It’s All in the Jeans

When I was a kid there were two new articles of clothing that every kid I knew hated; the first was new white sneakers and the second were new pairs of jeans.  I can remember begging my mother to buy my new “school” tennis shoes a month before school started so that I could have time to get them appropriately dirty and “Not new looking.”  This concept that white, white, white sneakers were passé was something neither of my parents understood.  But new jeans were a problem for everyone.

 

Jeans were invented in the 1800’s for miners and railroad workers and people who needed clothes that could take a beating and not rip apart.  They stayed that way for about a hundred years.  A new pair of jeans in the sixties and early seventies was more like a weapon than an item of clothing.  They were stiff, and dark and were more like cardboard than cloth.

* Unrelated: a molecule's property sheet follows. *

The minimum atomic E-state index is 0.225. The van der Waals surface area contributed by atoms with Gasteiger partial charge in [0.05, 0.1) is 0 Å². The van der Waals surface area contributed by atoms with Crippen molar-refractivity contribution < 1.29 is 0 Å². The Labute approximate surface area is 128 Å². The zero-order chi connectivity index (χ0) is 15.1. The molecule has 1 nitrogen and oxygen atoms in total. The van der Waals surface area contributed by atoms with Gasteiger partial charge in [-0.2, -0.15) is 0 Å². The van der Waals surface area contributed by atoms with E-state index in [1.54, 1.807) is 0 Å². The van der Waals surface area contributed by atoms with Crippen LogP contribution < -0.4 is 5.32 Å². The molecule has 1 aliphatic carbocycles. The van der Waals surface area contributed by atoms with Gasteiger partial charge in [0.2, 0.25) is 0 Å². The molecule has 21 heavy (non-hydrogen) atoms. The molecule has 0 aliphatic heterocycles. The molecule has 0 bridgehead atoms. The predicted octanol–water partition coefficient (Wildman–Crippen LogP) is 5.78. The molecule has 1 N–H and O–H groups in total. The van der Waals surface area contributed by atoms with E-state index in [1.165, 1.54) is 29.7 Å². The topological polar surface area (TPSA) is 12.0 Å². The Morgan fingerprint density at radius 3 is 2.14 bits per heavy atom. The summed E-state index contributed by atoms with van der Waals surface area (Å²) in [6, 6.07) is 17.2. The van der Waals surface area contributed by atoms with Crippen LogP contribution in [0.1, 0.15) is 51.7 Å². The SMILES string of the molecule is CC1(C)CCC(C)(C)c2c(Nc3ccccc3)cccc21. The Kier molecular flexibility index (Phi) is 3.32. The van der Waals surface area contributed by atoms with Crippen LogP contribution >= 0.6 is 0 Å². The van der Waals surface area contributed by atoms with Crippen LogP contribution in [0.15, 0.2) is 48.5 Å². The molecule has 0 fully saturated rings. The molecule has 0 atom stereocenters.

It took many washings and wearings to get them to perfection that is if you picked the right size to begin with.  Knowing your right jean size was a real crapshoot since they were fabricated out of unwashed denim, which would shrink between 5-10%.  Learning to judge what 7.5% shrinkage might be was a real art.

 

For maximum shrinkage you would use hot water and then put the jeans in the dryer until the machine practically was on fire.  The only problem is that usually you would shrink them a direction you were not looking for, like if the waist were too big you would shrink the length so you would end up with floods.  Once shrunken, you could only stretch them back out so far, and making them longer almost never worked.  Really talented new jean owners would start washing their jeans in cold water and gently drying them before trying them on to see if they had achieved the desired amount of shrinkage.  Subsequent washings would get warmer and warmer until nirvana was reached.